The collection has only minimally increased in the six years I have lived in France. But scarves are like shoes, you can never grow out of them. They fit you whatever your dress size. If they go out of fashion, put them away and at some point, they’ll come back into style and  you can just go shopping in your closet.

Guns for hire

Sadly, we had a couple of resignations this week. One of our racers who, with another of his clubmates, was leading a race last week end, felt somewhat aggrieved when a third clubmate led the peloton up to them thereby enabling someone else to nip off the front of the bunch and win the race. To complicate matters, the winner was a former teammate of our guy doing the leading.

I must confess, I can see his point of view. Instead of occupying top spot on the podium (the only place that counts) the club took the next four places. This is a situation I am never likely to have to deal with. If I were leading  a race, it would be safe to assume that the only other entrants had either punctured, had mechanicals or fallen off and given up. 

Unfortunately, there was no Directeur Sportif to articulate the race strategy. He was working, no one assumed his place, and clearly a free for all ensued. It’s also quite difficult to have a coherent team strategy when there are different levels racing together. Does one race for the scratch or individual categories? As a consequence, we have lost two racers who generally collect quite a few podium wins and, more importantly, column inches and photos in the local press. Manna from heaven for our sponsors.

The club experiences a surprising turnover of members although, in the past two years, we have gained a large number of new members. Often, these are the result of people just moving around the area. Sometimes it’s riders getting back into cycling after a layoff  or they join us because a number of their friends or family are members. Our reputation, has also attracted many  racers but it’s sometimes difficult to accommodate everyone, particularly the younger ones, even though they span a large number of race categories.

I have tried to ascertain why riders join us one year only to leave the next. For some it’s a case of what one might call “New Year Gym Syndrome” for others they’re looking for more sociable group rides. We don’t do coffee stops, nor do we wait for laggards, I should know.  Fortunately, we seem to attract more than we repel and so membership is growing. 

Our biggest current challenge is finding enough volunteers to staff the Kivilev. Adding the cyclosportif this year requires more road marshalls and members who might normally have volunteered want to ride. I’m suggesting that every club member who does ride has to provide at least one volunteer: wife, mother, father, brother. We don’t mind. They’ll get a goodie bag, a ticket for the tombola and invites to the pre and post-event  BBQs.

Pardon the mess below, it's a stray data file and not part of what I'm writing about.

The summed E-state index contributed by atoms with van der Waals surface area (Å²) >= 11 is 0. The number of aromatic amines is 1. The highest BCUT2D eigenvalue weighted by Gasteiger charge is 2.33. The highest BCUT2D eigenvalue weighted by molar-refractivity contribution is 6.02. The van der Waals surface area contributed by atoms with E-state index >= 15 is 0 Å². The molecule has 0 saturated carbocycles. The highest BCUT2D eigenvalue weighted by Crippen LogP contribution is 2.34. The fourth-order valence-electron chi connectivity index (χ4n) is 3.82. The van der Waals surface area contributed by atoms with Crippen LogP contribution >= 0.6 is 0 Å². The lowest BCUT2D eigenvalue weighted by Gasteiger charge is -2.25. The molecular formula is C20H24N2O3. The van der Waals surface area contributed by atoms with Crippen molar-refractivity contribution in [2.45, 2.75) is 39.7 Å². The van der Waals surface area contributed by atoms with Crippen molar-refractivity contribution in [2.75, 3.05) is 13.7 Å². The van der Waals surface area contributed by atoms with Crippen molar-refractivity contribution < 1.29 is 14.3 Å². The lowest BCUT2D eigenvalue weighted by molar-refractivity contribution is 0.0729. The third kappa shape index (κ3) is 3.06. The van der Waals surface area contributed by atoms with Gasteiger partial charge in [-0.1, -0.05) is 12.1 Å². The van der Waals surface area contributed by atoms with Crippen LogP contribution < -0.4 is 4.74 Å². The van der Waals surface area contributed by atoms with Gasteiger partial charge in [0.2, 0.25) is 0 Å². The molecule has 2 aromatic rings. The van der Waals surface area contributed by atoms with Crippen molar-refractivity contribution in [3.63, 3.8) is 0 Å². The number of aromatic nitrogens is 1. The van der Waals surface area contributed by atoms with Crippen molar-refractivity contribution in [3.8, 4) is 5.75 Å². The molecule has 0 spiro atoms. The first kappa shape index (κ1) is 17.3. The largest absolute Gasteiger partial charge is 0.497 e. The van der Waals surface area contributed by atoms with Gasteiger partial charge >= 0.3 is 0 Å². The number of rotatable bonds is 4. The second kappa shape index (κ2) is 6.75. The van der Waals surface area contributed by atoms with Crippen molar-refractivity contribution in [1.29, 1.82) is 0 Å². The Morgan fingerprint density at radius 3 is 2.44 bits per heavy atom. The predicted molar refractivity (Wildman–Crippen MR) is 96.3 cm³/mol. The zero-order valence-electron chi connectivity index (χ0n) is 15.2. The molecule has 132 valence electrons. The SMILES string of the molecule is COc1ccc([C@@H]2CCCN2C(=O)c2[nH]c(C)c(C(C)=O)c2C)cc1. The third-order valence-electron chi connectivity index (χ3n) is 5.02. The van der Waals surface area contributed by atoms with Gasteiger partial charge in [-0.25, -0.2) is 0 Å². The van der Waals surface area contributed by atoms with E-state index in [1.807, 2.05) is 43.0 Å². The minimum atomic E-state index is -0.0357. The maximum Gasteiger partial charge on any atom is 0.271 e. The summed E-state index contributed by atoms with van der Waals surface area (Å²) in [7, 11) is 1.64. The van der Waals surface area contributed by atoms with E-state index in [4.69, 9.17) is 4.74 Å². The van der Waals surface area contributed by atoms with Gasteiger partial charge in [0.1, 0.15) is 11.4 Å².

Here comes the bride

The days are rushing past and soon “The Wedding” will be upon us. I am referring not, as you might suppose, to the forthcoming Royal Wedding. No, it’s that of my youngest sister. Having taken an unconsciably long time to find her Mr Right, she’s, not unnaturally, determined to have her day in the sun. I have forgiven her for choosing a date that clashes with the Tour du Haut Var.

I have to hand it to her. She has meticulously planned absolutely everything, leaving no stone, not even a pebble, unturned. I, for one, am looking forward to it. It should be a truly splendid day. We don’t often get invitations to weddings these days, not like in our 20s and 30s. Still, I enjoy any opportunity for dressing up and wearing a hat. I have ordered a bespoke hat, and beaded hairband for after the service, from my favourite milliner (http://thehathouse.co.uk). The wedding and reception are being held in the same central London location negating the need for outer layers, usually so necessary at this time of year.

My sister, and future brother-in-law, have enjoyed their respective hen (Dubai) and stag (rugby in Edinburgh) dos and are just counting down the minutes until “The Big Day”. We’re all converging in London tomorrow  evening. Or at least that’s the plan. My beloved is due to fly back from the States tomorrow morning, it will be a miracle if he and his luggage are reunited in time. Yes, I have received word from him that, sadly, BA were not able to get him and his luggage onto the same outward flight. Knowing his luck it’ll arrive after his departure. When you log as many airmiles as he does, this is an all too common occurrence. He would have been travelling with hand luggage were it not for the need to take his wedding clothes with him. Or at least some of his wedding clothes, he left his shirts behind!

Weddings are also an opportunity, for me at least, to catch up with my ever dwindling circle of family and close family friends. It was rather sobering to glance at the wedding party photos from my and my other sister’s weddings. Most of the attendees are no longer with us.

It’s only a flying visit to London, leaving little opportunity to catch up with anyone else. I’m arriving in time for cocktails at The Savoy, followed by dinner at our hotel. The service is the following day at 14:00, giving me time to check out the hotel Spa. Carriages are programmed for way past my bedtime thus, like Cinderella, I shall be taking my leave before the witching hour. The following day, we’re heading back home.

Three bike-less days are more than enough for us, particularly since it’s been raining non-stop all this week. Still, it has given me an opportunity to practice the dreaded one-legged cycling on the home-trainer. This morning the rain abated so I was able to ride with my trainer: sprint intervals around the Cap.

Of course, as soon as we set off the heavens opened. We rode on bravely doing our best to ignore the cars splashing us from head to foot as they drove past. He was putting his new bike through its paces, a Specialized S-Works. While he’s pleased with the bike, he’s less thrilled with the Specialized tyres after almost slipping over a couple of times in the wet conditions. I had no such problems, secure on my Continentals.

I arrived back dripping wet, feeling chilled to the bone, and treated myself to a soak in a hot bath. I’m now feeling nice and warm in my Qatari Airways jimjams and dressing gown. No more outings for me today.